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13

The Hubble expansion has no bearing whatsoever on the length of the year. This is because the whole Milky Way galaxy (and in fact most galaxies, if not all, and even local groups) has decoupled from the Hubble flow long ago. In fact, it could only form after it decoupled. Note that M31, our sister galaxy, is in fact falling onto the Milky Way rather than ...


9

(Disclaimer: As I already pointed out in a comment to the question above, I never did a calculation with $H_0$ before and I might be utterly, horrible wrong with my interpretation.) If you completely ignore the slowly changing orbit of earth and only take expansion of space into account and assume the Hubble-parameter to be pretty constant in the timeframe ...


6

Stellar clusters around supermassive black holes are systems in which relativity likely plays a role. Currently, only bright stars can be seen in our own galactic center because there is a ton of neutral gas between us and the galactic center that obscures it. As a result, we only have a few "test particles" out of the many stars that actually orbit the ...


3

If you're asking whether it's sufficient to use a retarded (time-delayed) positions to calculate gravitational forces, then no, that would be much worse than Newtonian gravity. For example, that would predict that the Earth should spiral into the Sun on the order of about 400 years. See also this question. Most small-scale N-body simulations (e.g., ...


3

If you project the orbits onto a plane, for example the plane of the ecliptic, the projections will cross. But that's only because you're looking at a 3D problem in 2D. If you look at the orbits in 3D, you'll see that Pluto's orbit is highly inclined (17ยบ) from the ecliptic, so it never actually passes through Neptune's orbit. Each time it seems to cross (in ...


2

I can attempt to address the second part of your initial question: "Is it a particle, a wave,...?" Einstein's theory of general relativity states that mass and energy bend space-time. Space-time, in turn, tells matter how to move (John Wheeler put this more elegantly). This concept is completely different from the theories of the other three fundamental ...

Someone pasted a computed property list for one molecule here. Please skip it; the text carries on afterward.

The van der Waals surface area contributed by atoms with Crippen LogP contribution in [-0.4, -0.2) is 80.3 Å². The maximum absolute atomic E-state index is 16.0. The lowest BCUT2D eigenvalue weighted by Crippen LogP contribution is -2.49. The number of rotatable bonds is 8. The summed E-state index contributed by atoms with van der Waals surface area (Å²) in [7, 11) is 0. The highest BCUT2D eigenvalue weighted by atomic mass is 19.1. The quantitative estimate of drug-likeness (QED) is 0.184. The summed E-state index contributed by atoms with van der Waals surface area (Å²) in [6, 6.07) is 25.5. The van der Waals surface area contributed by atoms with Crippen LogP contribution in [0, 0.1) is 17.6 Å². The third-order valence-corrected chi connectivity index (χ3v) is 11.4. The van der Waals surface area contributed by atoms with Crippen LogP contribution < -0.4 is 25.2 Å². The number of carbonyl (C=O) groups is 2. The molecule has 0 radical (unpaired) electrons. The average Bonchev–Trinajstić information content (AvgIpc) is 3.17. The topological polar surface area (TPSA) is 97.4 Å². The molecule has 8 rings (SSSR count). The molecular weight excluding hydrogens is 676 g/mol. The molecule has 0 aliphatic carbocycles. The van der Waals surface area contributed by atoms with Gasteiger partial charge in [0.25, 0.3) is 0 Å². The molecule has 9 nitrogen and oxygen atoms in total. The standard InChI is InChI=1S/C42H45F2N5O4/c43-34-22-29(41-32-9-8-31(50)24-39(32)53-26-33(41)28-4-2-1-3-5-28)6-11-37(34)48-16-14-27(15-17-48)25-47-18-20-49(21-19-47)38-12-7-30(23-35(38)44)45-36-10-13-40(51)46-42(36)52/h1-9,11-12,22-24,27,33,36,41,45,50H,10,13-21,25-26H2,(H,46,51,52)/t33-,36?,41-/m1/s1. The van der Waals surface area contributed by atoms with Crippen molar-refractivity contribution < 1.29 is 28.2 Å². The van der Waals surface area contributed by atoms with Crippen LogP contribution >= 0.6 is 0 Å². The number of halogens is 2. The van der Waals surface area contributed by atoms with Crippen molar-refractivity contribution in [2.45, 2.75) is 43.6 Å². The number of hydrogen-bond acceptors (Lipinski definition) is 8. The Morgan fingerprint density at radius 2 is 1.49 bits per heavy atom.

2

Adding to @Guillochon's answer, there are even a number of general relativistic tests in our solar system, the most famous being the precession of the perihelion of Mercury. In short, the location of the point of closest approach to the Sun (perihelion) for the planet Mercury is a changing quantity. Essentially, given one full revolution, it doesn't trace ...


2

"in a spherically symmetric distribution of matter, a particle feels no force at all from the material at greater radii, and the material at smaller radii gives exactly the force which one would get if all the material was concentrated at the central point". This may be poorly worded. The idea is not that the distance from the center of the body must be ...


1

This sounds very ambitious! I think your way in to this topic might be to have a look at the works of two authors - Matthew Bate and Mark Krumholz. The reason I suggest these two names is that they are representative of the two basic approaches to simulating the collapse of molecular clouds (which has little to do with n-body simulations). These approaches ...


1

The original result is Newton's shell theorem. Since we can break up a spherically symmetric distribution into spherically symmetric concentric shells, it is sufficient to consider the corresponding statement for one such shell: for each shell taken individually, there is no force on a particle inside, and a force on a particle outside as if all of the mass ...



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